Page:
Tesco must have seen strong potential in its new site in the Tynedale Retail Park in Hexham, Northumberland, because it paid three times the book value for the land.
The UK’s number one grocer paid a massive £17m for the eight-acre site, which was previously occupied by Robbs department store, which is being sold by Merchant Retail.
The store is an estimated 60,000 sq ft and should bring Tesco a significant turnover.
Tesco has traditionally been under-represented in the north of England but this aggressive opening, on the doorstep of a Safeway store, shows rivals that it is really prepared to invest in the region.
Currently Safeway and the Co-op enjoy dominant market share figures, together taking about 60% of the local grocery expenditure.
However, the new Tesco store is set to hit both of these retailers hard.
CACI’s analysis shows that the new Tesco will push its once small market share of about 3% to 55% to dominate the catchment.
This could halve the market share of the Co-op, cutting it from 29% to 15% and Safeway’s market share could collapse from 33% to 8%.
CACI’s analysis reveals that Safeway could lose a significant £374,000 a week across its four stores while the Co-op can expect to lose around £212,000 a week.
Aldi, with a significantly reduced market share, could also expect to lose £142,000.
And it is these potential huge revenue gains that would have justified the sum Tesco’s paid for this premium site.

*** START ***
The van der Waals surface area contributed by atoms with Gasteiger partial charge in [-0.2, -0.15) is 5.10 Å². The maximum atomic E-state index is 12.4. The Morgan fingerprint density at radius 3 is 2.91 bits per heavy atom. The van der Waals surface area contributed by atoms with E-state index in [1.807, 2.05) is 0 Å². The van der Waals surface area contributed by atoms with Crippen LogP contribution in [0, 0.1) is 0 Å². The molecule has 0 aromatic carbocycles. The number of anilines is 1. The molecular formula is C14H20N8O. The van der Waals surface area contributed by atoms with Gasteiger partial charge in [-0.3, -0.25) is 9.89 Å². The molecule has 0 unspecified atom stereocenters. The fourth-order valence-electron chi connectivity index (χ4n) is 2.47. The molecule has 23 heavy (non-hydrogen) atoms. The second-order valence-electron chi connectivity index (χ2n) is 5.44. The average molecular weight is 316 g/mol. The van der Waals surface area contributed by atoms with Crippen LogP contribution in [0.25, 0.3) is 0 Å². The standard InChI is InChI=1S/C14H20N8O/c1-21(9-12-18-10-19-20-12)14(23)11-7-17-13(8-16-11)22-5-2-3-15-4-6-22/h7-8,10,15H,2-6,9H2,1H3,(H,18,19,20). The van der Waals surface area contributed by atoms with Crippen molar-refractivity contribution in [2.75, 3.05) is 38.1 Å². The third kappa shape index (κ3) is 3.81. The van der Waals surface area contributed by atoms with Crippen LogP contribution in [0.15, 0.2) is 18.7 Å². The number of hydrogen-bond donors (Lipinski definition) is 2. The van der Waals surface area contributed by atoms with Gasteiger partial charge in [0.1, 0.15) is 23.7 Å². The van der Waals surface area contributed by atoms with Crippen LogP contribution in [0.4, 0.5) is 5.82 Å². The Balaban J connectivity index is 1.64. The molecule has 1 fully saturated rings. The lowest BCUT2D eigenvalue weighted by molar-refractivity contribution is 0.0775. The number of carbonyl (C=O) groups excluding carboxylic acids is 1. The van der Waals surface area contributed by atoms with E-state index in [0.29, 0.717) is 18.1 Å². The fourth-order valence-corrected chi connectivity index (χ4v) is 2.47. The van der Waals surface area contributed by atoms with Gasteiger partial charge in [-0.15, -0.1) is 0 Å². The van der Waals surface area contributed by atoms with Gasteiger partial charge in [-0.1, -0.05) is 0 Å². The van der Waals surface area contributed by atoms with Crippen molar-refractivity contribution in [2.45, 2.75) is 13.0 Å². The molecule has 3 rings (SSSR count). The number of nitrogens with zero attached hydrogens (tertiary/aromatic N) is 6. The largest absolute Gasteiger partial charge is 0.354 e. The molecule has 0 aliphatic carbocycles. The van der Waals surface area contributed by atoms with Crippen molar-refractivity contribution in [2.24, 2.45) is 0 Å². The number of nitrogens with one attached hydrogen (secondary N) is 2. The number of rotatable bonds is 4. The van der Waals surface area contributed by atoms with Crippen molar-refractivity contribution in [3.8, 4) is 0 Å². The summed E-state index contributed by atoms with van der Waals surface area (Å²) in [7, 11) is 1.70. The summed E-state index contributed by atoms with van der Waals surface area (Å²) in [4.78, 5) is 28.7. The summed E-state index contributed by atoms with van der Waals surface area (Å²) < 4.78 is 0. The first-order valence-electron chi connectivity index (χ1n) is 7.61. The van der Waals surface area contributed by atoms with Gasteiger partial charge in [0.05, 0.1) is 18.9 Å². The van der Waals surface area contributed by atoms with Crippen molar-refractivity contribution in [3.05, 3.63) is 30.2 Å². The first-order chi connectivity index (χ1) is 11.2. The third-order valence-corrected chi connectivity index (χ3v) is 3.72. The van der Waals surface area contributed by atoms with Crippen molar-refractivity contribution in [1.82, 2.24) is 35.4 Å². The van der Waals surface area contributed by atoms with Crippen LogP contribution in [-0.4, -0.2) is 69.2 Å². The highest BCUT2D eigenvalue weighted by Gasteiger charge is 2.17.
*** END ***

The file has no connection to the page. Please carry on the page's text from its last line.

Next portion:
Tesco should suffer some cannibalisation across its other two stores in the Hexham catchment, one of which is a Tesco Extra.
An examination of the catchment characteristics reveals that Waitrose would have been most suited to this part of the country, but it does not have any nearby stores.
The local population does not resemble a typical Aldi shopper which explains why Aldi’s market share is forecast by us to decline.
The profile that does suit the catchment is Safeway in its current form, but despite this strong correlation until it becomes Morrisons, Tesco, with only a slightly less accurate fit to the profile, should still do very well.
And for the future, the catchment profile of the area is less suited to Morrisons than to Safeway - which could play to Tesco’s advantage.
Tesco also has national plans to hit Safeway hard because it has begun a policy of accepting Safeway vouchers in any Tesco store.
This should be of benefit to the new Hexham store, helping to bring more local Safeway customers through the doors of Tesco’s.